Cricket: South Africa remain in charge of test

By David Leggat In Cape Town

Jacques Kallis celebrates getting the wicket of Kane Williamson. Photo / Getty Images
Jacques Kallis celebrates getting the wicket of Kane Williamson. Photo / Getty Images

South Africa are decisively in charge of the first test against New Zealand after the second day.

At stumps, New Zealand were 169 for four, with batsmen Dean Brownlie on 69 and B J Watling on 10.

South Africa are still 133 runs ahead overall with three days left. The likelihood is that two days will be left unused.

Scoreboard
Martin pleased with day two effort

New Zealand, however, were able to reflect on a far more satisfactory day than they endured on the opening day when they were blown away for just 45 in their first innings.
The bowling was distinctly better in the morning session, during which three wickets fell for 83.

When veteran Chris Martin then quickly removed AB de Villiers for 67 and Robin Peterson after the resumption, South Africa declared, at 347 for eight holding a lead of 302.

However New Zealand's bid to at least prolong the game and regain some pride after the first day shemozzle suffered an early stumble.

Martin Guptill steered a ball from Dale Steyn to mid wicket in the opening over, completing a miserable 1, 0 match double.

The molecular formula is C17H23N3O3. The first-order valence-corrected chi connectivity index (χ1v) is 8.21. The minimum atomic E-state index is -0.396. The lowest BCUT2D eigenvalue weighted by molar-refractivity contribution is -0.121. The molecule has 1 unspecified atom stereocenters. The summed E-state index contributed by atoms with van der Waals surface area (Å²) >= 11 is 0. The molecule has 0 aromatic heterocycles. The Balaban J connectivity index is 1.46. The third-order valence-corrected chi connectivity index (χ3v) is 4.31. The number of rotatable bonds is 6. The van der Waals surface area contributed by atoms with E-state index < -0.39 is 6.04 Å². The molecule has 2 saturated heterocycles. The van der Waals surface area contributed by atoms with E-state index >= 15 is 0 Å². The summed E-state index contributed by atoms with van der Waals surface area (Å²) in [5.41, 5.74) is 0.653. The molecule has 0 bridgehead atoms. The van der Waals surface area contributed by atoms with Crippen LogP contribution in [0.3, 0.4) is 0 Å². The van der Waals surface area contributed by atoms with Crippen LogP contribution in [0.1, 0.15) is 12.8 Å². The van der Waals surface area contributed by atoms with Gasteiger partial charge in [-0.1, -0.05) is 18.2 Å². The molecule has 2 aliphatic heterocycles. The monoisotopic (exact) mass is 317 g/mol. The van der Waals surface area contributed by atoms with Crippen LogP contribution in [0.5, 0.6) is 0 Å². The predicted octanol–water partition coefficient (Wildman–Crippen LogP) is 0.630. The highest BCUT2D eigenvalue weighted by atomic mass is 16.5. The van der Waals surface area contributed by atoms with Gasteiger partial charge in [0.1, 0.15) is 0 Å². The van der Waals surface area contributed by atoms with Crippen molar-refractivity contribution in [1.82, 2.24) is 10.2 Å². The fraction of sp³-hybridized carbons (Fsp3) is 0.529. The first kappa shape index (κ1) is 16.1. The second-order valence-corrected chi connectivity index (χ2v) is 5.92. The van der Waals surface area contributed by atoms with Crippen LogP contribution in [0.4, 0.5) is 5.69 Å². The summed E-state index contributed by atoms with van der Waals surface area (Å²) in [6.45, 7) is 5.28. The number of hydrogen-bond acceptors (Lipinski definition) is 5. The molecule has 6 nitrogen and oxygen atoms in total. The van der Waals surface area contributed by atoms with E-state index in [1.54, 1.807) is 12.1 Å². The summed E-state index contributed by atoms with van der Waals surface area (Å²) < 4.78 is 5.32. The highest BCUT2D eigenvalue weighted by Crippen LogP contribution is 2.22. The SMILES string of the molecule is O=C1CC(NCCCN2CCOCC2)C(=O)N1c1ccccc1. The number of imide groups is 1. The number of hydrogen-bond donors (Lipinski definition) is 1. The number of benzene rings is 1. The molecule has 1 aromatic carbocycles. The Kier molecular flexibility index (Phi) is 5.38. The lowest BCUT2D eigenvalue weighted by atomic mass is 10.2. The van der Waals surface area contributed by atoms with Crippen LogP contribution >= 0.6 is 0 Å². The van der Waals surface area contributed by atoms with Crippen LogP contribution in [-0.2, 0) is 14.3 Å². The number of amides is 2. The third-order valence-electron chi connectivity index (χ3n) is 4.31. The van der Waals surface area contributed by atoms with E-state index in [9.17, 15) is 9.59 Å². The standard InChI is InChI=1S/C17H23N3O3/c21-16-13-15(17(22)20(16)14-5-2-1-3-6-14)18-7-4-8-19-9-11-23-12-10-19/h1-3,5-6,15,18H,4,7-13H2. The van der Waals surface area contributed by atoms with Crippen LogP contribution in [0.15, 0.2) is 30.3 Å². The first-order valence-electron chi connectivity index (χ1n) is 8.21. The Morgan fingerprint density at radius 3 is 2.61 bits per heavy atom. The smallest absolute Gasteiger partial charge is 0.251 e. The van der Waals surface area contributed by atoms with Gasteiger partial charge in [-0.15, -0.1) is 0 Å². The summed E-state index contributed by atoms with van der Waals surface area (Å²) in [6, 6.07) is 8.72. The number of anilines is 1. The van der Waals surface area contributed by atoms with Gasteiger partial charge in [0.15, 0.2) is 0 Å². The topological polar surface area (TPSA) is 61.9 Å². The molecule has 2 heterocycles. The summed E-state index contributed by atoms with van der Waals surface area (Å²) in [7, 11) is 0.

Captain Brendon McCullum, fighting his natural attacking instincts, and Kane Williamson dug in and while rarely looking entirely comfortable, battled hard and almost made it to the tea break.

Williamson, who had a couple of close shaves against the persistent Vernon Philander, succumbed just before the interval, edging to medium pacer Jacques Kallis to second slip.
Then followed New Zealand's best hour of the test, by far.

Brownlie took three boundaries in the first over of the session from Philander and simply carried on with a succession of strong back foot shots.

McCullum, buoyed by Brownlie's attacking endeavour, joined in and the runs flowed at a rapid rate.

The 50 stand took 45 balls, at one point 20 coming in the space of eight balls.
The philosophy wasn't without risk.

Brownlie was dropped twice, Dean Elgar spilling a straightforward chance at gully on 23 off Steyn, then by Alviro Petersen two balls later in the following over off Philander; and McCullum, on 39, was grassed by Kallis, diving low to his right at second slip off Steyn.

That all happened in 12 balls before Brownlie resumed his assault, taking three boundaries in successive balls off tall seamer Morne Morkel, all through the backward point-cover point region.

McCullum went to his 25th test 50 off 96 balls before the left arm spin of Robin Peterson undid him, going lbw, after a vain attempt at a reprieve from the third umpire.
The stand had produced 89 in 81 balls.

Brownlie's fourth test 50, off just 44 balls, with eight fours, followed and when drinks were taken New Zealand had scored a hectic, and entertaining 96 in an hour.

Lefthander Daniel Flynn got an inside edge to a Kallis delivery after surviving 51 minutes but Watling hung in to stumps.

Brownlie took a couple of painful blows, and was reprieved by the third umpire when given out to a catch by wicketkeeper de Villiers down the legside, which clearly showed the ball flicked his shirt.

By stumps, he'd batted a minute short of three hours in his best test innings. It had been a tough afternoon but New Zealand had at least shown some welcome character.

- NZ Herald

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